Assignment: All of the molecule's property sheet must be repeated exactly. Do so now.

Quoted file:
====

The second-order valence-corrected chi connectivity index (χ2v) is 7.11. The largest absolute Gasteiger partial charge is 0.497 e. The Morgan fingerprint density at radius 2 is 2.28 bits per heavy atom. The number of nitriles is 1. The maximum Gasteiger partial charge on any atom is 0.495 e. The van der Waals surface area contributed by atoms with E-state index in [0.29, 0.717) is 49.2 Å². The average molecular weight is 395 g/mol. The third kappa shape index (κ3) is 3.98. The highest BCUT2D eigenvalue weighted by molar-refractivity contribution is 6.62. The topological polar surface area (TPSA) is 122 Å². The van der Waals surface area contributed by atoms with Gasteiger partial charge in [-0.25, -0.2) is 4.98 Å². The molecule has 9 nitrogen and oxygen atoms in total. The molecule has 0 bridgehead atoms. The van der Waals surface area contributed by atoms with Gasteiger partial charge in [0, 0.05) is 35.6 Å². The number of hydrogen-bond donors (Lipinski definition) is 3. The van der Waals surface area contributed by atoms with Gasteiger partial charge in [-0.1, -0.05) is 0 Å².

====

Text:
The second-order valence-corrected chi connectivity index (χ2v) is 7.11. The largest absolute Gasteiger partial charge is 0.497 e. The Morgan fingerprint density at radius 2 is 2.28 bits per heavy atom. The number of nitriles is 1. The maximum Gasteiger partial charge on any atom is 0.495 e. The van der Waals surface area contributed by atoms with E-state index in [0.29, 0.717) is 49.2 Å². The average molecular weight is 395 g/mol. The third kappa shape index (κ3) is 3.98. The highest BCUT2D eigenvalue weighted by molar-refractivity contribution is 6.62. The topological polar surface area (TPSA) is 122 Å². The van der Waals surface area contributed by atoms with Gasteiger partial charge in [-0.25, -0.2) is 4.98 Å². The molecule has 9 nitrogen and oxygen atoms in total. The molecule has 0 bridgehead atoms. The van der Waals surface area contributed by atoms with Gasteiger partial charge in [0, 0.05) is 35.6 Å². The number of hydrogen-bond donors (Lipinski definition) is 3. The van der Waals surface area contributed by atoms with Gasteiger partial charge in [-0.1, -0.05) is 0 Å².